son.

DOMESTIC.

or the pretence, of expelling a devil. Five We are happy to learn that the effusion persons who, among many others, were of human blood, which might have ensued present at the protracted operation, and in consequence of our difference with Al- heard the child's screams and entreaties, giers, has been prevented, by the timely without interfering, were arraigned with submission of the Dey to the terms of the him as abettors of the murder. The priest Exmouth Treaty.

was acquitted, being proved to be insane; In the East, we shall be rejoiced speedily and his fellow-prisoners, on the ground to announce a similar result as respects that they were not aware of the child's the war with the Burman empire. The danger, and firmly believed that the fanaissue, indeed, cannot for a moment be tic rites of Carroll were salutary exorcisins doubtful; but in the mean time many for its benefit. Indeed, the parents themlives may fall a sacrifice. Our incipient selves assisted at the scene. We allude operations in that quarter appear to have to the circumstance, as strongly indicative been attended with some partial reverses. of the dreadful state of imbecility, super

From a report of the select committee stition, and fanatic credulity, into which of the House of Commons on the criminal the Irish peasantry are sunk, and the laws, lately printed, we are glad to find consequent duty and necessity of rethat it is determined to consolidate all doubling every effort for their improve. the existing statutes, and also to amend" ment. Ignorance, utter ignorance, of all them where they may appear anomalous that it most concerns mankind to know, or defective. The two provisions are in- is at the foundation of all their miseries dependent of each other; and the former, and their vices. How imperative, then, which, from the multifariousness of our the call on British Christians, and on their laws, was greatly needed, will form an own better-informed countrymen, to exert excellent basis for the latter.

every effort to enlighten them; above all, An extraordinary and most afflicting to give them the best of all books, and trial has taken place at Wexford, in Ire- the education that shall enable them to land, of a Catholic priest, named Carroll, read it and appreciate its value ! for the murder of a child, under the idea,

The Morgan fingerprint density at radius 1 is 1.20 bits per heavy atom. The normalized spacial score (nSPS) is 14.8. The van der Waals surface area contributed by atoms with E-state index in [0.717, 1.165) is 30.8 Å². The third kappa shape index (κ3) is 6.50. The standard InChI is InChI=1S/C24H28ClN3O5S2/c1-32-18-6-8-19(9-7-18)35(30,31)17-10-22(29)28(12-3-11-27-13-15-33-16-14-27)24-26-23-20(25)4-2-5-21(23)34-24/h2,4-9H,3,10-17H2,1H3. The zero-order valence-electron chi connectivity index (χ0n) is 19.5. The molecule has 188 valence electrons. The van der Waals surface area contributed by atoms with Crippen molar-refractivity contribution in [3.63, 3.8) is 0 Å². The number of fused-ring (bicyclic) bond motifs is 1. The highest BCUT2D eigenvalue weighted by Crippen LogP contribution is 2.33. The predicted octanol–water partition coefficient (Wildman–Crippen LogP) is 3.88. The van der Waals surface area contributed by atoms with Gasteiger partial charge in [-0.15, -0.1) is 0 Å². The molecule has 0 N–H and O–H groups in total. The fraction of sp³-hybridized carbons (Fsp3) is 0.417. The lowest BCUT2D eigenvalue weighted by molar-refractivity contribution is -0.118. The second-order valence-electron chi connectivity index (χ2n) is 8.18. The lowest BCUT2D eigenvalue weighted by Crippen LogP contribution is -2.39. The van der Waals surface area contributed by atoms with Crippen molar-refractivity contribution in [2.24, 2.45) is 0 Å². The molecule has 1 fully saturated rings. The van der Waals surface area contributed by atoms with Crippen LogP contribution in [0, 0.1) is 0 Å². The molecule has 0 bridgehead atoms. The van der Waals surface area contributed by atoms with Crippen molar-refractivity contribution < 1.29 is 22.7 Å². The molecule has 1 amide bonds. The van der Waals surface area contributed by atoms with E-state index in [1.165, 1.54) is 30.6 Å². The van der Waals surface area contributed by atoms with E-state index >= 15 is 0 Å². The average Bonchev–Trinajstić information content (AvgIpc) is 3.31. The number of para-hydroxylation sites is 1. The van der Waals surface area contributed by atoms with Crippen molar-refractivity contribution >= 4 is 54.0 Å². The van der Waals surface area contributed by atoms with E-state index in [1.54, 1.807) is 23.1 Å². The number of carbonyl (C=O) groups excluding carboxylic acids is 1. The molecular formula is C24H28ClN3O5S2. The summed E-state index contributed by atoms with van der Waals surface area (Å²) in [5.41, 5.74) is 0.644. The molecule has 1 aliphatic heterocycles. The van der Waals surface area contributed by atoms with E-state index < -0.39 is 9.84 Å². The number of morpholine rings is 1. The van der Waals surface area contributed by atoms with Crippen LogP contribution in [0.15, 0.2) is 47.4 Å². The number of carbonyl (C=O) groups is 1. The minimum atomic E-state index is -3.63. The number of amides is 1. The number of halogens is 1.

OBITUARY. MISS CUNNINGHAM. change and death, to educate them for On Friday, August 13th, at the age of eternity; and upon the young themselves, seventeen, at her uncle's house at Pake to live for God, that, when the frail field, Suffolk, it pleased God to remove thread of life is broken, they may enter from this world of temptation and sorrow, into his glory. It will be a satisfaction to by a typhus fever, JANE Anne, the eldest many of the friends of the family of this daughter of the Rev.J. W. CUNNINGHAM, young person to know, that the last Vicar of Harrow. Those of our readers months of her life, the only period of her who remember the notice of a heavy aftlic- release from the duties of education, had tion in the same family in our volume for been much devoted to watching over the 1821 (pp. 67, 210), will not withhold temporal and spiritual wants of the poor ; their sympathy and prayers in bebalf of and that, whilst through the suceessive this mourning family, so soon recalled to stages of her illness she lost no opporthe chamber of mourning and death. It tunity of expressing the conviction of her is our 'anxious desire to embrace such own guilt as a sinner, she fell asleep, occasions of holding out a solemn warning casting herself calmly, thankfully, and joyto parents and to children ;-to call upon fully, upon the love and all-sufficiency of the guardians of youth, in this world of her

Redeemer.

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J. M. W.; CLERICUS; A. B.; 0. J. K.; SEPTUAGENARIUS; Rusticia; H. W.;

H. T-N; G. M. ; and D. D. ; are under consideration. The Memoir of the Rev. T. Cotterill in our next.